Back to Projects List
Unpacking the Black Box of Community College Student Success Programs: Discovering What Works and Why
Principal Investigator: Deryl Hatch-Tocaimaza
Funding Agency: Office of Research and Economic Development—Layman Award
Award Date: Jun 1, 2015
End Date: May 31, 2016
In response to policy pressures for the two-year public college sector to take a more prominent role in boosting college attainment rates, community colleges increasingly look to various types of student success programs, such as first-year seminars, learning communities and orientation programs, among other special interventions, to boost student retention and success.
Research literature on these high-impact practices, as they are often called, largely addresses the question of whether these programs have an impact and to what degree. However, there is little understanding of why or how these programs lead to observed outcomes. To address these limitations, researchers have called for larger-scale studies across multiple sites, which allow for the discovery of causal evidence. At the same time, there is a lack of methodological proposals as to how to accomplish that feat.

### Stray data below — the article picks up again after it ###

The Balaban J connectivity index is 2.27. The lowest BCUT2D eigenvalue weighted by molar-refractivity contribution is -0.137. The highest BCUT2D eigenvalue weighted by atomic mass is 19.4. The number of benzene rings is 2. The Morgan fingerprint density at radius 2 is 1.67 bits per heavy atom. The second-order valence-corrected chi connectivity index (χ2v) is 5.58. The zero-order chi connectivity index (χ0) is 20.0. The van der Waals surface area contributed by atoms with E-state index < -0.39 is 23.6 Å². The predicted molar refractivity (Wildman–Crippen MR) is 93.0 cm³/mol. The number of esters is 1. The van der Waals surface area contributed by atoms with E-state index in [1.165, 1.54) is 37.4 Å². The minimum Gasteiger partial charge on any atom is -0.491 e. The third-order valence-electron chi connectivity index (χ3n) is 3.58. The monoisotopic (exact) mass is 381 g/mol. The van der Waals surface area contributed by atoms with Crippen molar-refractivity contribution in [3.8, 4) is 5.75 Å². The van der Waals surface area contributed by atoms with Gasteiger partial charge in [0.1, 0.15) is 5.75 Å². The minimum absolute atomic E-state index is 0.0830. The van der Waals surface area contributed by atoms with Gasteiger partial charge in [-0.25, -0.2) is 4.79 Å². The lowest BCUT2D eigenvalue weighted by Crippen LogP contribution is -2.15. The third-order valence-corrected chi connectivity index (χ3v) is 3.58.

This study directly addresses this conceptual and methodological gap through the implementation of a heterogeneous program impact research design. This design uses activity theory as a framework for conceptualizing and comparing multiple instances of student success programs. The research will partition variability in program outcomes among characteristics of the intervention as delivered at the program level and as experienced by the students.
Five psychosocial and college skills outcomes will be inspected:
- Academic-related skills
- Knowledge of campus policies
- Campus engagement
- Peer connections
Data will come from pre- and post-surveys of students, structured interviews with the instructor(s), and inspection of course syllabi.